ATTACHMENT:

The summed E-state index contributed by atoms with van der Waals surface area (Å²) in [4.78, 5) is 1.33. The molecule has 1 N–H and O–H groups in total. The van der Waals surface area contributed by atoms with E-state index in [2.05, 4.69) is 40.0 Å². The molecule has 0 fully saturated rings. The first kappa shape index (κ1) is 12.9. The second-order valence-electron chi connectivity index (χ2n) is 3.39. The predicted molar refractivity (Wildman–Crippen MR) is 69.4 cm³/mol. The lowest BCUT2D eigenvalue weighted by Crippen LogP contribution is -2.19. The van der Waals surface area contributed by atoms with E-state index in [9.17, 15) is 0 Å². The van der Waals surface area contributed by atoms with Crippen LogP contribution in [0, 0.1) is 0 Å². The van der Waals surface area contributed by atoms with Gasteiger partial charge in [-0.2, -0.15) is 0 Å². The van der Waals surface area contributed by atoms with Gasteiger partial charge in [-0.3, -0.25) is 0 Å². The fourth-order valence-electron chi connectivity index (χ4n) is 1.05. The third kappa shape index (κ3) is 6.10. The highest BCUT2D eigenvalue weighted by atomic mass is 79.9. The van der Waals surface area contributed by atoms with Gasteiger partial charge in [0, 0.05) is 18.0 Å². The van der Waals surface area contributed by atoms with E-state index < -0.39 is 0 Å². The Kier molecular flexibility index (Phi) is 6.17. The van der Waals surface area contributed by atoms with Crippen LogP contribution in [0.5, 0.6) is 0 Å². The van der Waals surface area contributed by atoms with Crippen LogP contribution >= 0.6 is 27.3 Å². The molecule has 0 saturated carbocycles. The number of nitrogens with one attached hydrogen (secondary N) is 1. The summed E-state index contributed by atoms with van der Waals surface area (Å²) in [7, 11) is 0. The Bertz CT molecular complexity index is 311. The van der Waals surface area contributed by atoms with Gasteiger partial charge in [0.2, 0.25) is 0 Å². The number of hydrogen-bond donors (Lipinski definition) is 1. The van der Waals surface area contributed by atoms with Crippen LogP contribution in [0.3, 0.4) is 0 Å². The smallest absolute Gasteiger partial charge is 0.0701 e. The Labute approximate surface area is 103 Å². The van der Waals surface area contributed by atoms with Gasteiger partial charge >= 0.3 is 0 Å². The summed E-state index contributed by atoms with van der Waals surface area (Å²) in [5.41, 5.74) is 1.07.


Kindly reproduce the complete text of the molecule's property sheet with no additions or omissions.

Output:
The summed E-state index contributed by atoms with van der Waals surface area (Å²) in [4.78, 5) is 1.33. The molecule has 1 N–H and O–H groups in total. The van der Waals surface area contributed by atoms with E-state index in [2.05, 4.69) is 40.0 Å². The molecule has 0 fully saturated rings. The first kappa shape index (κ1) is 12.9. The second-order valence-electron chi connectivity index (χ2n) is 3.39. The predicted molar refractivity (Wildman–Crippen MR) is 69.4 cm³/mol. The lowest BCUT2D eigenvalue weighted by Crippen LogP contribution is -2.19. The van der Waals surface area contributed by atoms with E-state index in [9.17, 15) is 0 Å². The van der Waals surface area contributed by atoms with Crippen LogP contribution in [0, 0.1) is 0 Å². The van der Waals surface area contributed by atoms with Gasteiger partial charge in [-0.2, -0.15) is 0 Å². The van der Waals surface area contributed by atoms with Gasteiger partial charge in [-0.3, -0.25) is 0 Å². The fourth-order valence-electron chi connectivity index (χ4n) is 1.05. The third kappa shape index (κ3) is 6.10. The highest BCUT2D eigenvalue weighted by atomic mass is 79.9. The van der Waals surface area contributed by atoms with Gasteiger partial charge in [0, 0.05) is 18.0 Å². The van der Waals surface area contributed by atoms with E-state index < -0.39 is 0 Å². The Kier molecular flexibility index (Phi) is 6.17. The van der Waals surface area contributed by atoms with Crippen LogP contribution in [0.5, 0.6) is 0 Å². The van der Waals surface area contributed by atoms with Crippen LogP contribution >= 0.6 is 27.3 Å². The molecule has 0 saturated carbocycles. The number of nitrogens with one attached hydrogen (secondary N) is 1. The summed E-state index contributed by atoms with van der Waals surface area (Å²) in [7, 11) is 0. The Bertz CT molecular complexity index is 311. The van der Waals surface area contributed by atoms with Gasteiger partial charge in [0.2, 0.25) is 0 Å². The number of hydrogen-bond donors (Lipinski definition) is 1. The van der Waals surface area contributed by atoms with Crippen LogP contribution in [0.3, 0.4) is 0 Å². The smallest absolute Gasteiger partial charge is 0.0701 e. The Labute approximate surface area is 103 Å². The van der Waals surface area contributed by atoms with Gasteiger partial charge >= 0.3 is 0 Å². The summed E-state index contributed by atoms with van der Waals surface area (Å²) in [5.41, 5.74) is 1.07.